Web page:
The rostral migratory stream (RMS) is viewed as a glia-enriched conduit of forward-migrating neuroblasts in which chemorepulsive signals control the pace of forward migration. Here we demonstrate the existence of a scaffold of neurons that receive synaptic inputs within the rat, mouse, and human fetal RMS equivalents. These neurons express secretagogin, a Ca2+-sensor protein, to execute an annexin V-dependent externalization of matrix metalloprotease-2 (MMP-2) for reconfiguring the extracellular matrix locally. Mouse genetics combined with pharmacological probing in vivo and in vitro demonstrate that MMP-2 externalization occurs on demand and that its loss slows neuroblast migration. Loss of function is particularly remarkable upon injury to the olfactory bulb. Cumulatively, we identify a signaling cascade that provokes structural remodeling of the RMS through recruitment of MMP-2 by a previously unrecognized neuronal constituent. Given the life-long presence of secretagogin-containing neurons in human, this mechanism might be exploited for therapeutic benefit in rescue strategies.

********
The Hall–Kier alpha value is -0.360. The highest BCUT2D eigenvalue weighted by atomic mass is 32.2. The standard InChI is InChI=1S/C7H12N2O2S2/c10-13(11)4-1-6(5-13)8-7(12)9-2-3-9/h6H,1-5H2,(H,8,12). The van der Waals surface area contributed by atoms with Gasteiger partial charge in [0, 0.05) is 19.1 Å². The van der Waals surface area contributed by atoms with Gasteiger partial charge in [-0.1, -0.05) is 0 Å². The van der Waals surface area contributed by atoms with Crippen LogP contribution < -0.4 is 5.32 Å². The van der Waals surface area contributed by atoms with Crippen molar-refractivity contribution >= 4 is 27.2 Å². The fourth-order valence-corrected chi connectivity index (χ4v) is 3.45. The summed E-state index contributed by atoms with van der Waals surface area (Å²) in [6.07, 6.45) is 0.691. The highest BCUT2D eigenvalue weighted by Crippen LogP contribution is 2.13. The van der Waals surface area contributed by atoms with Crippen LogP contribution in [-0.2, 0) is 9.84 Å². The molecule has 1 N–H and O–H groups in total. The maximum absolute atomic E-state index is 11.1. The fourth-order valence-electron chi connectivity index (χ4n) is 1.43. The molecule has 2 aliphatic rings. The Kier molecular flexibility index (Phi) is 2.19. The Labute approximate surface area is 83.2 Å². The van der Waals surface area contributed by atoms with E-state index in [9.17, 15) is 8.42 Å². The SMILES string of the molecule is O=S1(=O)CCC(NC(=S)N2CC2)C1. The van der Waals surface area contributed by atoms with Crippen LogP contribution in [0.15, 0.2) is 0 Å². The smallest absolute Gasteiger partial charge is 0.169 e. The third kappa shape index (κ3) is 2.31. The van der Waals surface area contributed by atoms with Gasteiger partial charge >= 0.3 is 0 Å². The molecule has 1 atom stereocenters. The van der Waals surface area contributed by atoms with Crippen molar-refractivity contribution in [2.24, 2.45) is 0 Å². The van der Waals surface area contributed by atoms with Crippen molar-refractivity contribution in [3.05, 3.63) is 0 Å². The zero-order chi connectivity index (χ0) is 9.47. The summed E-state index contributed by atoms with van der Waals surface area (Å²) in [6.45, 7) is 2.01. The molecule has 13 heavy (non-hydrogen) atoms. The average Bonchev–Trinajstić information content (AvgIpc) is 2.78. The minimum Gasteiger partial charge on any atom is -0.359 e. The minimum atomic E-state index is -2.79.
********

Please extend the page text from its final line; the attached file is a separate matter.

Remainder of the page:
Keywords: calcium-binding protein; cell motility; human fetus; olfactory system; restorative strategy.